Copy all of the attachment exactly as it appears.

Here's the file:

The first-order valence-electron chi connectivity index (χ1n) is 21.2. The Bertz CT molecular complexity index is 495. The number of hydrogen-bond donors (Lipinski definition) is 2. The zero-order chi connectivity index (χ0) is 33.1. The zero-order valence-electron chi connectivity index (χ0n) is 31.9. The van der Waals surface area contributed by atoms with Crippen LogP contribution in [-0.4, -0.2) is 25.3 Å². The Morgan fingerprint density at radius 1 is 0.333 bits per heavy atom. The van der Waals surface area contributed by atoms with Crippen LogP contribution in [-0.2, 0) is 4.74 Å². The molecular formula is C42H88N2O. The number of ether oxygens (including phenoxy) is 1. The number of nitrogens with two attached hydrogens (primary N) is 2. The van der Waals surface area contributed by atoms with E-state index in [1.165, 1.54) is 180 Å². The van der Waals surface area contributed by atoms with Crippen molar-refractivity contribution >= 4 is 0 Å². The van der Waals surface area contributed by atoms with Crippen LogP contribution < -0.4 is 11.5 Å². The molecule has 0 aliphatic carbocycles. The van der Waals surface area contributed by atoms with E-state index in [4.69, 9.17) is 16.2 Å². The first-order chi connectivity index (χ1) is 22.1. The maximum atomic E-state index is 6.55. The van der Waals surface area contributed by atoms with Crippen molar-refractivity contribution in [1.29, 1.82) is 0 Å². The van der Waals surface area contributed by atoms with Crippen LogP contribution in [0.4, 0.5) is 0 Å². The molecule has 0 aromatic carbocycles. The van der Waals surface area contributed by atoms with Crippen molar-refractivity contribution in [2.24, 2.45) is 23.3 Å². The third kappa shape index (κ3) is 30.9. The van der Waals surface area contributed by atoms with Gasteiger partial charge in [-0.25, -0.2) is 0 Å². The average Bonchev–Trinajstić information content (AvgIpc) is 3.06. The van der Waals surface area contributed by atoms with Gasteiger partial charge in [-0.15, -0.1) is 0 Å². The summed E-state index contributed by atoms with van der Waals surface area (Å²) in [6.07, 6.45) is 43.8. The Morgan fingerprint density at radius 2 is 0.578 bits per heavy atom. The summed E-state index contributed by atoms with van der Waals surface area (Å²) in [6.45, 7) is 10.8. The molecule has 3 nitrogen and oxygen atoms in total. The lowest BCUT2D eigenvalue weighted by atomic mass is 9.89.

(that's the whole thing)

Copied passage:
The first-order valence-electron chi connectivity index (χ1n) is 21.2. The Bertz CT molecular complexity index is 495. The number of hydrogen-bond donors (Lipinski definition) is 2. The zero-order chi connectivity index (χ0) is 33.1. The zero-order valence-electron chi connectivity index (χ0n) is 31.9. The van der Waals surface area contributed by atoms with Crippen LogP contribution in [-0.4, -0.2) is 25.3 Å². The Morgan fingerprint density at radius 1 is 0.333 bits per heavy atom. The van der Waals surface area contributed by atoms with Crippen LogP contribution in [-0.2, 0) is 4.74 Å². The molecular formula is C42H88N2O. The number of ether oxygens (including phenoxy) is 1. The number of nitrogens with two attached hydrogens (primary N) is 2. The van der Waals surface area contributed by atoms with E-state index in [1.165, 1.54) is 180 Å². The van der Waals surface area contributed by atoms with Crippen molar-refractivity contribution >= 4 is 0 Å². The van der Waals surface area contributed by atoms with Crippen LogP contribution < -0.4 is 11.5 Å². The molecule has 0 aliphatic carbocycles. The van der Waals surface area contributed by atoms with E-state index in [4.69, 9.17) is 16.2 Å². The first-order chi connectivity index (χ1) is 22.1. The maximum atomic E-state index is 6.55. The van der Waals surface area contributed by atoms with Crippen molar-refractivity contribution in [1.29, 1.82) is 0 Å². The van der Waals surface area contributed by atoms with Crippen LogP contribution in [0.4, 0.5) is 0 Å². The molecule has 0 aromatic carbocycles. The van der Waals surface area contributed by atoms with Crippen molar-refractivity contribution in [2.24, 2.45) is 23.3 Å². The third kappa shape index (κ3) is 30.9. The van der Waals surface area contributed by atoms with Gasteiger partial charge in [-0.25, -0.2) is 0 Å². The average Bonchev–Trinajstić information content (AvgIpc) is 3.06. The van der Waals surface area contributed by atoms with Gasteiger partial charge in [-0.15, -0.1) is 0 Å². The summed E-state index contributed by atoms with van der Waals surface area (Å²) in [6.07, 6.45) is 43.8. The Morgan fingerprint density at radius 2 is 0.578 bits per heavy atom. The summed E-state index contributed by atoms with van der Waals surface area (Å²) in [6.45, 7) is 10.8. The molecule has 3 nitrogen and oxygen atoms in total. The lowest BCUT2D eigenvalue weighted by atomic mass is 9.89.